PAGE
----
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Monday, Nov. 24, 2014

Politics can be a deadly game

Wednesday, June 18, 2008

One of this summer's favorite pastimes is called "political bashing." It's a simple game where you wait for a politician to make virtually any comment and then you play Monday-morning quarterback and bash the politician's position. It's a equal-opportunity game played by both Democrats and Republicans.

Far be it from me to fall on the side of a campaigning politician, but let me offer the following situation and see how the bashers would respond.

Let's say you're Jay Nixon or Sarah Steelman or Kenny Hulshof and you've decided to run for governor of the great state of Missouri. You've raised a bundle of cash, hit the road for a thousand chicken-dinner speaking engagements and visited with more members of the media than you care to mention.

So now the primaries are approaching, and the questions are getting tougher every day.

Let's say there are three pressing issues facing Missouri in the short term. The problems are a vastly inadequate amount of funds to fix Missouri's transportation system, an ever-expanding Medicaid system that is already taking one-third of the state's budget and the ongoing need for quality education funding in our state. And just to add a little spice to the discussion, let's just say that while campaigning it's political poison to mention any tax increase to pay for these needs.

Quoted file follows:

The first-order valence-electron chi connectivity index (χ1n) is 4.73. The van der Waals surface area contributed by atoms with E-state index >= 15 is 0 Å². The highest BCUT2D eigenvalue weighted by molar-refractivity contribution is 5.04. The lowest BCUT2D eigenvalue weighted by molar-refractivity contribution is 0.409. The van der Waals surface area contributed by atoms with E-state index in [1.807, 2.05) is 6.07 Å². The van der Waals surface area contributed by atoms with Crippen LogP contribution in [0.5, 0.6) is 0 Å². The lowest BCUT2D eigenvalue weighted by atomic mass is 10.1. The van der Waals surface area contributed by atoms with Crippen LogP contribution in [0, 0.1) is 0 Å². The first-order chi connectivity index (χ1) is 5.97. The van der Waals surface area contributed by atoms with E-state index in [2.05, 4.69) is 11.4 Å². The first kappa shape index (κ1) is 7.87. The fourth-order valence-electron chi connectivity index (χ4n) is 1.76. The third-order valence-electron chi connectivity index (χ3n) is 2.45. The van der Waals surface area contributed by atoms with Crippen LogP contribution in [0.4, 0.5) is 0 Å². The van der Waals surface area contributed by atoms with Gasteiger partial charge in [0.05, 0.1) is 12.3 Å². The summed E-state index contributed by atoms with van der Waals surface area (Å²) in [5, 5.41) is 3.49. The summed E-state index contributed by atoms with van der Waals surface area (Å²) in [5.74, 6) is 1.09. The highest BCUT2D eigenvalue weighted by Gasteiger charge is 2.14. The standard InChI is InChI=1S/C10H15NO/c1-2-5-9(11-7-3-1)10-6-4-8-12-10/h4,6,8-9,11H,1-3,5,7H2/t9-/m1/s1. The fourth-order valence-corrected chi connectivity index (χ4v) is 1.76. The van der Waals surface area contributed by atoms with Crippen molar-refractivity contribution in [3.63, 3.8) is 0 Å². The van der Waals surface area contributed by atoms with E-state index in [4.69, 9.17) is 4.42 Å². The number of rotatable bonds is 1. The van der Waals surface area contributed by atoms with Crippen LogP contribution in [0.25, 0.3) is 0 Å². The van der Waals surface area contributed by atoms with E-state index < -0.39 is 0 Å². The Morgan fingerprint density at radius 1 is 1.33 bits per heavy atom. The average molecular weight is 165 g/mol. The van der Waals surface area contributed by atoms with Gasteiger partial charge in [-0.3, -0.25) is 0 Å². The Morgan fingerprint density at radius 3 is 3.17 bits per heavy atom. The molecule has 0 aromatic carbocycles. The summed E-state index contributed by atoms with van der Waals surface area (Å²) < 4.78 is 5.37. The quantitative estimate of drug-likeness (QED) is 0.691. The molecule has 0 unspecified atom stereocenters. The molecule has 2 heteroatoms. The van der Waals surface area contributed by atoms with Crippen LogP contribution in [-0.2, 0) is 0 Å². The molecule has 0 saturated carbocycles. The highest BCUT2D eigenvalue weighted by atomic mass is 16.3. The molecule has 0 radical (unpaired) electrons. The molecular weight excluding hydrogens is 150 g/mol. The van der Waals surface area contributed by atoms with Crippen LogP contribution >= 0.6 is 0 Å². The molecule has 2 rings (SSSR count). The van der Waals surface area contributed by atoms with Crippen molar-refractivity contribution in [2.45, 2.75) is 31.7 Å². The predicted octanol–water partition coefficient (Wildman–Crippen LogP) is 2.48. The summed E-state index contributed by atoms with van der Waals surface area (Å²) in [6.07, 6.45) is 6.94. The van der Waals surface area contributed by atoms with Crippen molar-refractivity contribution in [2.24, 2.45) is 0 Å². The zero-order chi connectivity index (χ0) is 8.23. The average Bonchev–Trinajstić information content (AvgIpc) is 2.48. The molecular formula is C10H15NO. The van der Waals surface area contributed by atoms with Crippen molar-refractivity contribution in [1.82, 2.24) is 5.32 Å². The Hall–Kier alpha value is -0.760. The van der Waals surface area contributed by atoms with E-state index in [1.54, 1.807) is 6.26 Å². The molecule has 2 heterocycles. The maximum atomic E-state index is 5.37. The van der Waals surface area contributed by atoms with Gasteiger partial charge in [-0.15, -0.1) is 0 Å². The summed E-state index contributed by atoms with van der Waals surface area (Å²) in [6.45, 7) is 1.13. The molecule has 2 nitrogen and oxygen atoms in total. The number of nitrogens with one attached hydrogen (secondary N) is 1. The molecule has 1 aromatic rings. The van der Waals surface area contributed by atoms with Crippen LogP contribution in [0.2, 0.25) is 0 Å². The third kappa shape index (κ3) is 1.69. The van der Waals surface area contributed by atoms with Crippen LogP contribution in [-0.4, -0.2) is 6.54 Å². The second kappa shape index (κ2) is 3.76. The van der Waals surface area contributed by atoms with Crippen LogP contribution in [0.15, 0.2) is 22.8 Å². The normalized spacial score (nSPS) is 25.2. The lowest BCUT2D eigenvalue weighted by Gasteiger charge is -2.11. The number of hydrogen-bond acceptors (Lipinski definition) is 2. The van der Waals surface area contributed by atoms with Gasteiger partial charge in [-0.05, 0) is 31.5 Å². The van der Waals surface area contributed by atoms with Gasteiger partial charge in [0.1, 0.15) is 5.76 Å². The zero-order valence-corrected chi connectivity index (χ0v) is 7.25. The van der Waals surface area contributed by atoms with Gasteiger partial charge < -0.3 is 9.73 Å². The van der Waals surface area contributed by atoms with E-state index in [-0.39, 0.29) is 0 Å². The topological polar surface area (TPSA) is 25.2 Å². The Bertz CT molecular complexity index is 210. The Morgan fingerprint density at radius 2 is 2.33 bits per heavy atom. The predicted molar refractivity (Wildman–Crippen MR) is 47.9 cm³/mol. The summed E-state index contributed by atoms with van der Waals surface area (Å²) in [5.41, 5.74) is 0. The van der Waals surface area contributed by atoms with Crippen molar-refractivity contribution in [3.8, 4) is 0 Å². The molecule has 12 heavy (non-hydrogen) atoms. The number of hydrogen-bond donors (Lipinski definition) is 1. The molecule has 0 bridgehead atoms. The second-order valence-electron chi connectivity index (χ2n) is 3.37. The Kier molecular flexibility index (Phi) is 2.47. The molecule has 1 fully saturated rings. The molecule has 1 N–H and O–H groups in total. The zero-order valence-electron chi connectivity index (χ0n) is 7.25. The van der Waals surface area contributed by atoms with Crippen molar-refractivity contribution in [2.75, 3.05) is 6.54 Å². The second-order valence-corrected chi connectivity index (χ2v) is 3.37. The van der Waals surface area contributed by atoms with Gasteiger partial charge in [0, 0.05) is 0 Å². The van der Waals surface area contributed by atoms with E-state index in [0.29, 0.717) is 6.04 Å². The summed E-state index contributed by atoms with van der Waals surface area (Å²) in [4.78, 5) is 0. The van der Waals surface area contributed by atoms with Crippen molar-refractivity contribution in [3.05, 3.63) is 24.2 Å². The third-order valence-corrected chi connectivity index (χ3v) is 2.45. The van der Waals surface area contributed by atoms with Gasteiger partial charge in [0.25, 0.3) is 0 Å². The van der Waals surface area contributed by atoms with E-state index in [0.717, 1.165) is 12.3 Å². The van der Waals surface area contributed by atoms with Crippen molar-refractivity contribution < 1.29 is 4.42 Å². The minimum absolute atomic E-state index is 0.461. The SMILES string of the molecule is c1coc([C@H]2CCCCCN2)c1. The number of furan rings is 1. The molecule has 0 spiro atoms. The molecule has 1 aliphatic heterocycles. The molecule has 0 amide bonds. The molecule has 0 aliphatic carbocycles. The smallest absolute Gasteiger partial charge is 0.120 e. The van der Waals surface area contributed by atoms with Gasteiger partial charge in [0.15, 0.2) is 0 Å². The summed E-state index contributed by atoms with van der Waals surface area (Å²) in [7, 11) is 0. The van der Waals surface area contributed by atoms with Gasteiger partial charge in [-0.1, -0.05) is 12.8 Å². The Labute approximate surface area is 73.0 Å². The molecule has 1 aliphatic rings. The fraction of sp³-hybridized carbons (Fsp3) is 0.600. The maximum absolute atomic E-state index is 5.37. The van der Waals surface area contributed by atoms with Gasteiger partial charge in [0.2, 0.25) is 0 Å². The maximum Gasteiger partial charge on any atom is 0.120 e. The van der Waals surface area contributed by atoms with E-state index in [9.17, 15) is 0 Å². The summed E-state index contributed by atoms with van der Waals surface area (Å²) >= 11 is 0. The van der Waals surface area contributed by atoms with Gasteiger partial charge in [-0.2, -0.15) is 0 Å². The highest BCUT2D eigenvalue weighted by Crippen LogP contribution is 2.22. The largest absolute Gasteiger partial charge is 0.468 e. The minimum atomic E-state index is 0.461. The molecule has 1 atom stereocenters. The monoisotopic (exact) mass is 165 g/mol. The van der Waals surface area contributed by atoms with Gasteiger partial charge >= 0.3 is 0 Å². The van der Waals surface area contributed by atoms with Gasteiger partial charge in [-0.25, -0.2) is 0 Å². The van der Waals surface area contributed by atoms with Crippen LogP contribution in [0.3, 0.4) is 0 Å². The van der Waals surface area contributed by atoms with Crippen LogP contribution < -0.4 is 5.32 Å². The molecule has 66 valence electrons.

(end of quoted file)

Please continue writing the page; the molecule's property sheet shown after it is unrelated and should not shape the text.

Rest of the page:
So there you have the dilemma facing these three honorable Missourians vying for your vote in the months ahead.

What would you do? It's just a game, so don't be shy. How would you tell your fellow Missourians you will address this funding trifecta shortfall?

Not so simple, is it?

Transportation officials say next year we'll fall about a cool billion dollars short of our transportation needs. Medicaid advocates are daily pounding away to restore past cuts and expand the program even more. And when you talk education needs, you're talking about the Holy Grail of state government.

Would you raise taxes? Would you turn to private funding for assistance? Or would you yearn for the days in the private sector where the money is greater and the headaches are less?

The next time you want to join in the political bashing, just remember that it's not a game and the stakes are real. Lives could be lost on deteriorating roadways or from a health delivery system that is broken at best. And even greater damage can come from an inadequate education system that cheats future generations.

No, politics is not a game, nor a sound bite, nor an ego trip. The players are limited to those few who can stand the heat and play this game for real. And sometimes, perhaps the political bashers should remain silently on the sidelines and appreciate what is truly at stake.



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Michael Jensen
Michael Jensen